(The 2020 Indie Memphis Film Festival, always a joyous occasion, ran October 21-29 in, you guessed it, Memphis, TN.)
Sitting shiva in the Jewish tradition at a funeral for one bisexual female leads to a comedy of errors when her sugar daddy and ex-girlfriend show up. As a Shiksa myself, I can only interpret the film from outside the Jewish lens but find the entire film a delight to watch for audiences of any age or religion.
Danielle, played by Rachel Sennott, balances the tension between comedy and cringe-worthy anxiety. Dealing with Max not long after a sexual encounter with him is one of the first of many surprises for Danielle in the film. With a crescendo scene between Danielle, her parents (played by Fred Melamed and Polly Draper) and Kim (Dianna Agron), plus Kim’s husband Max (played by Danny Defarri). Clearly for Max and Danielle, the relationship between them is more than they want to reveal to the funeral gatherers. Adding to the issue for Danielle is that a childhood friend turned lover, Maya (Molly Gordon) is also there and taunting her.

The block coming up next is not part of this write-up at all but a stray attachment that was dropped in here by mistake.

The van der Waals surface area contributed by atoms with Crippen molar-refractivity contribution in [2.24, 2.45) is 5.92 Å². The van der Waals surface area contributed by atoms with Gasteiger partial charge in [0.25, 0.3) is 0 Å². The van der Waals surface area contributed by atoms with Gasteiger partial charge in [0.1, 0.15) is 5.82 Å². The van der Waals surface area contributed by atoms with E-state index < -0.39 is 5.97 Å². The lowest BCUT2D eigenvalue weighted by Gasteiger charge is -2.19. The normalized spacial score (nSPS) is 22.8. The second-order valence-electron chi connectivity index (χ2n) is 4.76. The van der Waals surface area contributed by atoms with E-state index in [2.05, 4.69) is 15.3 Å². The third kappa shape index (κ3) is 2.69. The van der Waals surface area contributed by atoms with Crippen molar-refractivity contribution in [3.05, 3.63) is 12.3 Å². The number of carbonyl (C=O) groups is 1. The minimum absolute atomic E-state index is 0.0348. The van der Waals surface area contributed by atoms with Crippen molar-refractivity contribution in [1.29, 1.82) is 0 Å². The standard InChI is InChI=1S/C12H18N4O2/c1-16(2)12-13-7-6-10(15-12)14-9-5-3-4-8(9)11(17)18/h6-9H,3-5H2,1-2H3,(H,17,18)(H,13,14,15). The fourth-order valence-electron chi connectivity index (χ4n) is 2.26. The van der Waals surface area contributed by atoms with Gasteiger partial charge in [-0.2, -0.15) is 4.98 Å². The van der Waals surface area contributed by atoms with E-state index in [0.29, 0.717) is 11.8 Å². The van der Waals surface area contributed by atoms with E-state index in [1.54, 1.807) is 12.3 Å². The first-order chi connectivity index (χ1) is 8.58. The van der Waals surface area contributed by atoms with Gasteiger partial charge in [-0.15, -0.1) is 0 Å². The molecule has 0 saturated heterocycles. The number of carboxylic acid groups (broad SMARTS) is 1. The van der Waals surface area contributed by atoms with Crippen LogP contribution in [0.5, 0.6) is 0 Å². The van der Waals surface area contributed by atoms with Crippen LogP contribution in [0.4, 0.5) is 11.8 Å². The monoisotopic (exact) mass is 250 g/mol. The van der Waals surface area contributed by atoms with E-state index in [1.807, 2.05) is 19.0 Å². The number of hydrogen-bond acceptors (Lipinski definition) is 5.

What stands out most is the handling of the multiple characters in a shiva that provides context into the Jewish world without being stereotypical. Universal understanding of the concept of a wake makes the entire ceremony really besides the point, simply the location or setting, of an existential crisis for a soon to be college graduate confronted by her relationships and the demands of multiple elders of her love, career and social life. Plus, for Danielle the chaos of graduating college into the current economy and parental approval takes a toll on her.
But in the end Danielle manages to find a way to get through the shiva in unexpected but delightful ways. The film played Indie Memphis and continues on its festival circuit tour this fall.
– Melanie Addington (@MelAddington)